The next day, the bunchō was back to its usual self, singing heartily. There followed some cold nights where I forgot to place it back in its box. One evening, as I toiled away in the study, absorbed in the sound of my pen, a sudden crash echoed from the veranda. I didn't get up, but kept on as I was, pouring forth words. If I broke my thoughts to go see, and it was nothing, I'd be quite put out. While not without some misgiving, I pretended ignorance, keeping my ears tuned for anything further. I didn't stop until after midnight. Returning from the toilet, I detoured onto the veranda for a final check to put any fears to rest. --
The cage had fallen from its box and lay toppled on the floor. Water bowl and food dish had both been upset. Millet was strewn across the veranda. The perch sticks had been knocked loose. The bunchō itself cowered in the cage, clinging to a crosspiece. I swore to myself, from the morrow, to secure the veranda from the cat.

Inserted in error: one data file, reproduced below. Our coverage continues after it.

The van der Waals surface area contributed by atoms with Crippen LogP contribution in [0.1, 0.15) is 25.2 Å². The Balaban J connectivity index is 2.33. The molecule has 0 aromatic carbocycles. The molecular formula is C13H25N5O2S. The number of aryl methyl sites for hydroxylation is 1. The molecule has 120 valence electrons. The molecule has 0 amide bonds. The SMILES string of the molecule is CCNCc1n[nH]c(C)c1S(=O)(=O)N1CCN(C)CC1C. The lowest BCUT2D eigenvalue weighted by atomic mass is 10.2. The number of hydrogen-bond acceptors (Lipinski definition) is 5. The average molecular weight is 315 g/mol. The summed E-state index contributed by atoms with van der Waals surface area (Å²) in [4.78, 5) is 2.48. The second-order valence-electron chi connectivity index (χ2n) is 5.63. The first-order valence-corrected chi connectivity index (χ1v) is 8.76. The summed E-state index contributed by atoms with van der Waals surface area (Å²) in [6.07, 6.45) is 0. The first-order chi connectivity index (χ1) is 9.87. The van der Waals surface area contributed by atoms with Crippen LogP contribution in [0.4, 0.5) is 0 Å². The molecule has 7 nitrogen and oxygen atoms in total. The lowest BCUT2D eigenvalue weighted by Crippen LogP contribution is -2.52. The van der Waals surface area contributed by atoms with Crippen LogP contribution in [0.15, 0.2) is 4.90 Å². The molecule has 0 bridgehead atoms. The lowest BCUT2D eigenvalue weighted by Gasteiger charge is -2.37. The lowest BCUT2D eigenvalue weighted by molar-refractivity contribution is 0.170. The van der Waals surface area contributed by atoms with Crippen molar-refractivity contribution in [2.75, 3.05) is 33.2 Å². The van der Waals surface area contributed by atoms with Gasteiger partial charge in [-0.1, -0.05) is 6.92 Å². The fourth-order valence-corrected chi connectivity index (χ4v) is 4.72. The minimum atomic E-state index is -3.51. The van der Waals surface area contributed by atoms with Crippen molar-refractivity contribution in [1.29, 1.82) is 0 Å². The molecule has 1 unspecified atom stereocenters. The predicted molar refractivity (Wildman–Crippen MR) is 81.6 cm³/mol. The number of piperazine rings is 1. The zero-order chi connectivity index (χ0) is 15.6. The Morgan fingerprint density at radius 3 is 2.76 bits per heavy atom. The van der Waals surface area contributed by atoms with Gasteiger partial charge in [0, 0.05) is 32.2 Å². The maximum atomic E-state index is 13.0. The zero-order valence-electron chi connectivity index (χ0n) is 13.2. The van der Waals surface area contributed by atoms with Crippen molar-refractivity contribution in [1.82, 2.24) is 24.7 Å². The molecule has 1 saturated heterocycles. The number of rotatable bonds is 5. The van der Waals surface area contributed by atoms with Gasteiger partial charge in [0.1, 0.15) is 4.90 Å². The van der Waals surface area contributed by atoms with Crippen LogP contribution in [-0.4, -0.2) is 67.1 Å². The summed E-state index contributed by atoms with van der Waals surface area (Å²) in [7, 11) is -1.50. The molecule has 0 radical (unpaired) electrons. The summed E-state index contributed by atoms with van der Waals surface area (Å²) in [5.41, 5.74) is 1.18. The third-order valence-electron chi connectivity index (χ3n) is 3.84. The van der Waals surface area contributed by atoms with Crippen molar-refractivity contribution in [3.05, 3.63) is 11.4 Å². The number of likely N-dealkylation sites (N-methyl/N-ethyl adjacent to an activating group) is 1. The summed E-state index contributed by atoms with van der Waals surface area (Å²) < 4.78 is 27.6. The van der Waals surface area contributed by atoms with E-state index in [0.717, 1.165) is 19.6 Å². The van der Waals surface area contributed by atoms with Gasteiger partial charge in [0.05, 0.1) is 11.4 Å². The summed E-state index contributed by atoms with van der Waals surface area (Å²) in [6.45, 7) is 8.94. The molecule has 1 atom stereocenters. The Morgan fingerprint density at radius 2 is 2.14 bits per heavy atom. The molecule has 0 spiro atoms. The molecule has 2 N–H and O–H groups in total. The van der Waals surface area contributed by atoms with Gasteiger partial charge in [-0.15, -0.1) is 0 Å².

The following day, the bunchō didn't sing. I heaped its bowl with millet and filled its water to the brim. For a long while, it remained still on its perch, resting on just one leg. After lunch, I decided to write Miekichi. Several lines in, I heard the bunchō cry "chi, chi." I put down my pen. The bunchō cried again. I checked and found the millet and water largely depleted. I quit with the letter, tearing up and discarding my draft.
The next day the bunchō was silent. It had dropped from its perch and propped its belly against the cage floor. Its fine down was ruffled in disarray, and its breast was slightly swollen. In early morning, a letter arrived from Miekichi, beckoning me to meet in a certain place to discuss a certain matter. He requested my presence by ten, so I left the bunchō to itself and departed. Miekichi's business was long and involved. We had lunch together, followed by dinner. We agreed to continue the following day. It was after nine when I returned home, and the bunchō was furthest from my mind. Worn out, I went straight to bed and dozed soundly.